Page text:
There's a certain deep satisfaction that comes with pinpointing the exact moment a band comes of age.
For Nashville upstarts All Them Witches it comes approximately one minute and 15 seconds into their new album 'Sleeping Through The War' just after singer Charlie Parks Jr. croons the eponymous title. Robby Staebler's drums snap backwards as Ben McLeod's fuzzed-up Les Paul uncoils, baring its fangs like a startled rattlesnake to snap the listener out of their bleary-eyed stupor before smashing into an all-out assault on the senses. There are at least three more 'what-the-fuck-just-happened' moments on the opening track 'Bulls' alone, prefiguring a record that continually barrels away from the path of least resistance.
All Them Witches amply demonstrated their capacity to shock and amaze on previous albums 'Lightning At The Door' and 'Dying Surfer Meets His Maker' (their debut, 2012's 'Our Mother Electricity', showed promise but never strayed far from the set heavy blues template followed by countless others).
For a certain set of ATW fans the folk-tinged 'Surfer' might turn out to be impossible to beat in much the same way that a vocal minority still consider 'Led Zeppelin 3' to be the apex of that band's career. But, though that record pushed their sonic boundaries out further than their latest, it also suffered from a hurried recording process, occasionally sounding like the band were playing catch-up with their own inspiration. 'Sleeping Through The War', on the other hand, is so flawlessly crafted that I could happily compare it to Zep's '4' without feeling blasphemous, a rare honour indeed.
'3-5-7' is the epitome of everything a stoner rock track should be. Simultaneously soothing and overwhelming, each rotation of its rickety, circular structure plunges the listener further down into its deep bath of warm fuzz. But it's the dyad nestled at the centre of the record that dazzles the most.
Boasting some of the most hypnotic guitar work Mcleod has ever produced, 'Am I Going Up' and 'Alabaster' each rely on a Colaris-esque plucked melody that seems to echo both backwards and forwards in such a manner that it becomes impossible to tell where one refrain ends and the next begins. Their similar tone but opposing atmospheres (the former aching with longing, the latter eerie and oppressive) forms a sort of yin/yang in the middle of the album that, I hope, links both sides of the vinyl version together perfectly.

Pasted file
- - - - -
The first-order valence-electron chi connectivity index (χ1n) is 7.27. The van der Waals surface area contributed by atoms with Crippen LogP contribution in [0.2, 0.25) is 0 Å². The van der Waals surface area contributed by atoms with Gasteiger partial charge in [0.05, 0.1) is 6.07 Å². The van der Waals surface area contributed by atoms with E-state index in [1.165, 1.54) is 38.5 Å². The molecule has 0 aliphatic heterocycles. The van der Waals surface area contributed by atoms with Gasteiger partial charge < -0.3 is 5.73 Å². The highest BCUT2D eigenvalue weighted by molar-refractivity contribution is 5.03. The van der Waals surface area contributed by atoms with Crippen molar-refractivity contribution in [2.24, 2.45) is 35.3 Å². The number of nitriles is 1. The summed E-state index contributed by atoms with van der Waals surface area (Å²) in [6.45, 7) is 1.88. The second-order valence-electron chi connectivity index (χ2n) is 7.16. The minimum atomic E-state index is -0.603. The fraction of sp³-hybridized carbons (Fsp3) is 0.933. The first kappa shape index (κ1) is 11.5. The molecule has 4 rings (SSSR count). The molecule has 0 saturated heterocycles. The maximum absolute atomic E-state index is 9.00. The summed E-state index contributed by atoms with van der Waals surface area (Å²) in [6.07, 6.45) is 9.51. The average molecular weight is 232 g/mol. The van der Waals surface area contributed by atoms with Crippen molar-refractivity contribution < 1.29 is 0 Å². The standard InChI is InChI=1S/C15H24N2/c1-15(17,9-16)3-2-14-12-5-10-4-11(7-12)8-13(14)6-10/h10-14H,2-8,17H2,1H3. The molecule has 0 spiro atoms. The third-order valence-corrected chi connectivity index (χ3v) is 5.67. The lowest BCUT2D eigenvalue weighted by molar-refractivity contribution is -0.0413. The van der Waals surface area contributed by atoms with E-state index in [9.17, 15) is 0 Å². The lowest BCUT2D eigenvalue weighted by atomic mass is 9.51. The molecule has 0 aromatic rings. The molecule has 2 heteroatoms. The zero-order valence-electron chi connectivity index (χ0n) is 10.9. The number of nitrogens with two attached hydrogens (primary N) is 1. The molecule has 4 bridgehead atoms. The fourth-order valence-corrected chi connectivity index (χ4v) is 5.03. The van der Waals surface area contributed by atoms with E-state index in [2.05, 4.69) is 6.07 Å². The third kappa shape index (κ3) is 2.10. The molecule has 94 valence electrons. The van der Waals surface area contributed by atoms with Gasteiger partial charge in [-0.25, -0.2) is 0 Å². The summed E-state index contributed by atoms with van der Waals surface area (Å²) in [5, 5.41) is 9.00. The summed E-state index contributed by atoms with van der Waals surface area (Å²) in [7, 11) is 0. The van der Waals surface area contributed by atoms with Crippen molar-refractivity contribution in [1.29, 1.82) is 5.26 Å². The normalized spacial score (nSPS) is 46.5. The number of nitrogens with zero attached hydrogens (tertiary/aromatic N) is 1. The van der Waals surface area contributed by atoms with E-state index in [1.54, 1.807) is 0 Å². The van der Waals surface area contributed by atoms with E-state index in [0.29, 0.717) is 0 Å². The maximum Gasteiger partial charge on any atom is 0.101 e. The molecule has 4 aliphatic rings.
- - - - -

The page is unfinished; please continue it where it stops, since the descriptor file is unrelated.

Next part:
Lyrically Parks seems to be preoccupied with how the modern, interconnected world somehow offers more escapism than ever before. The album is bookended by 'Bulls', in which normality is pursued through global apathy towards terrible events, and the self-evident closer 'Guess I'll Go Live On The Internet'. But despite, or perhaps because of this recurring theme of withdrawal and isolation, anxiety constantly bleeds into the record. There's a slow-burning sense of distress woven into the lyrics of 'Bruce Lee' and the Masters Of Reality indebted 'Don't Bring Me Coffee'. Parks sounds like the reluctant sheriff of some post-apocalyptic town, battling constantly to stave off despair amongst his people while secretly longing to lay down his own responsibilities and surrender to the inevitable.
Bands have been ladling big, colourful spoonfuls of psychedelia over the bare bones of the blues for generations; but somehow All Them Witches find a way to make it sound exciting and brand new. Unlike both their peers and their past selves they never veer too far away from what each song needs and are able to bring two vastly different worlds together in perfect focus.
'Sleeping Through The War' strikes the perfect balance of the familiar and the alien to distill 45 minutes of musical opium. Bliss.
Words: Josh Gray
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